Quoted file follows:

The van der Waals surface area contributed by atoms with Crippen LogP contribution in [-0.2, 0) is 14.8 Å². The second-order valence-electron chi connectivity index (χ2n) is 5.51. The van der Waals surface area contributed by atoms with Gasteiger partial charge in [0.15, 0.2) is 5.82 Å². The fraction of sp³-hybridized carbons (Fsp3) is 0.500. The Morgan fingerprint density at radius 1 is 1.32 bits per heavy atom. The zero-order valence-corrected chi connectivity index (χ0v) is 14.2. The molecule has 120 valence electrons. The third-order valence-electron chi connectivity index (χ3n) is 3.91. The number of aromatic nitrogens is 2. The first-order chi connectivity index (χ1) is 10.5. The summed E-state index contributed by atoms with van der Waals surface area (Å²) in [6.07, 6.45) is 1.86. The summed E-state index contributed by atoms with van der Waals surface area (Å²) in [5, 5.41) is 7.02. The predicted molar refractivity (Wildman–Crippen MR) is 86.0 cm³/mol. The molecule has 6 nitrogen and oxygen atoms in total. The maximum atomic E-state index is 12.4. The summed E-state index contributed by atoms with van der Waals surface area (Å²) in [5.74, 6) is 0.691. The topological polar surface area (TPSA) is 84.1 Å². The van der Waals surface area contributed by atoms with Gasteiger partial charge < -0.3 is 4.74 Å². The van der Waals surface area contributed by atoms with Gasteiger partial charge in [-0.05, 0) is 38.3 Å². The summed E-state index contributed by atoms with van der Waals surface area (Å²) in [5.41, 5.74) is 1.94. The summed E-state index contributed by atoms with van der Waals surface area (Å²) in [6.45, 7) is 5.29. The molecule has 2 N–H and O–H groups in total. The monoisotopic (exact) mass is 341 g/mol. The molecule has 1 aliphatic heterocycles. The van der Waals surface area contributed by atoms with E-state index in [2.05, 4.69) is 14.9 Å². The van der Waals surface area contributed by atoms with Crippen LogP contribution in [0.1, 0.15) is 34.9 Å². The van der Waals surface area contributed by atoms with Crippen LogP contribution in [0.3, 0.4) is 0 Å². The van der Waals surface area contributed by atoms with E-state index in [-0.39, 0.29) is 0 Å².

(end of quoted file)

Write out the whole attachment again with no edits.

The van der Waals surface area contributed by atoms with Crippen LogP contribution in [-0.2, 0) is 14.8 Å². The second-order valence-electron chi connectivity index (χ2n) is 5.51. The van der Waals surface area contributed by atoms with Gasteiger partial charge in [0.15, 0.2) is 5.82 Å². The fraction of sp³-hybridized carbons (Fsp3) is 0.500. The Morgan fingerprint density at radius 1 is 1.32 bits per heavy atom. The zero-order valence-corrected chi connectivity index (χ0v) is 14.2. The molecule has 120 valence electrons. The third-order valence-electron chi connectivity index (χ3n) is 3.91. The number of aromatic nitrogens is 2. The first-order chi connectivity index (χ1) is 10.5. The summed E-state index contributed by atoms with van der Waals surface area (Å²) in [6.07, 6.45) is 1.86. The summed E-state index contributed by atoms with van der Waals surface area (Å²) in [5, 5.41) is 7.02. The predicted molar refractivity (Wildman–Crippen MR) is 86.0 cm³/mol. The molecule has 6 nitrogen and oxygen atoms in total. The maximum atomic E-state index is 12.4. The summed E-state index contributed by atoms with van der Waals surface area (Å²) in [5.74, 6) is 0.691. The topological polar surface area (TPSA) is 84.1 Å². The van der Waals surface area contributed by atoms with Gasteiger partial charge < -0.3 is 4.74 Å². The van der Waals surface area contributed by atoms with Gasteiger partial charge in [-0.05, 0) is 38.3 Å². The summed E-state index contributed by atoms with van der Waals surface area (Å²) in [5.41, 5.74) is 1.94. The summed E-state index contributed by atoms with van der Waals surface area (Å²) in [6.45, 7) is 5.29. The molecule has 2 N–H and O–H groups in total. The monoisotopic (exact) mass is 341 g/mol. The molecule has 1 aliphatic heterocycles. The van der Waals surface area contributed by atoms with E-state index in [2.05, 4.69) is 14.9 Å². The van der Waals surface area contributed by atoms with Crippen LogP contribution in [0.1, 0.15) is 34.9 Å². The van der Waals surface area contributed by atoms with Crippen LogP contribution in [0.3, 0.4) is 0 Å². The van der Waals surface area contributed by atoms with E-state index in [-0.39, 0.29) is 0 Å².